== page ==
A short trail led them to a site of ruins. “What is this place?” Sophia asked.

“Sawley Abbey,” Michael replied, with a hint of sadness in his voice, “once a home to the Cistercians monks until the sixteenth century.”

Only broken, crumbling walls remained forming the outline of once grand structures. Nearby villagers had pillaged the grounds and hauled off stone tiles and other materials for their own homes. Thick green grass now grew in their place. Several archways between walls and a stairwell to a corner area of the upper floor of the abbey remained intact. Michael paced around a few of the walls until one caught his interest. Scanning the wall, he located a larger stone, rectangular, adorned with a pattern of two overlapping circles. He turned about with his back to the engraved brick and paced out ten steps. “Should be right here,” he said.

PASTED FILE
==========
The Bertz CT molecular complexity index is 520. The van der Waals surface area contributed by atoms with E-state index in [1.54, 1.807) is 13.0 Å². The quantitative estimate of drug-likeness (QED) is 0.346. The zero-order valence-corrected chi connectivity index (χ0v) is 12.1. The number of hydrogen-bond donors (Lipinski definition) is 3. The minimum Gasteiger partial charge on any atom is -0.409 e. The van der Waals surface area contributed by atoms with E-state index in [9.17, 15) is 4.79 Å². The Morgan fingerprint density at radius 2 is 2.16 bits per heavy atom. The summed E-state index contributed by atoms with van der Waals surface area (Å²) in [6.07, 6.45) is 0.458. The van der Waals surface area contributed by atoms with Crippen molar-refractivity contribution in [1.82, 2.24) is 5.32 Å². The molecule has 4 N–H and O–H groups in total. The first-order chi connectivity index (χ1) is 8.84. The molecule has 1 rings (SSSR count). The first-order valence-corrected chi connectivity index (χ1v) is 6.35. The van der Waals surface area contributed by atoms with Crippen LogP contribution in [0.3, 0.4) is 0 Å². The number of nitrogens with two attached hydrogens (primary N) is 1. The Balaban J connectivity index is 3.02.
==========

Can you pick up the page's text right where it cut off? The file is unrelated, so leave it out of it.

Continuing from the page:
“What?” Sophia replied.

“The way down.”

Michael tapped the grassy area with the tip of his staff in various spots. A typical solid-ground thud sounded on the first several strikes, but then a distinctly different sound echoed as if his staff had hit something hard, but hollow. He dragged the end of his staff outwards from the strike until locating a softer patch of grass-covered soil. From there, he ran the end of his staff in a rectangle, tracing the outline of a regular doorframe in the grass.

“How do we open it?” Sophia asked.

A wolf howled. Michael spun around in the direction of the cry. “That’s not far away,” he said. Another wolf wailed, and then another. All in different directions, seemingly surrounding them.

Anne positioned herself close to Sophia. “I don’t like the sound of this,” she said.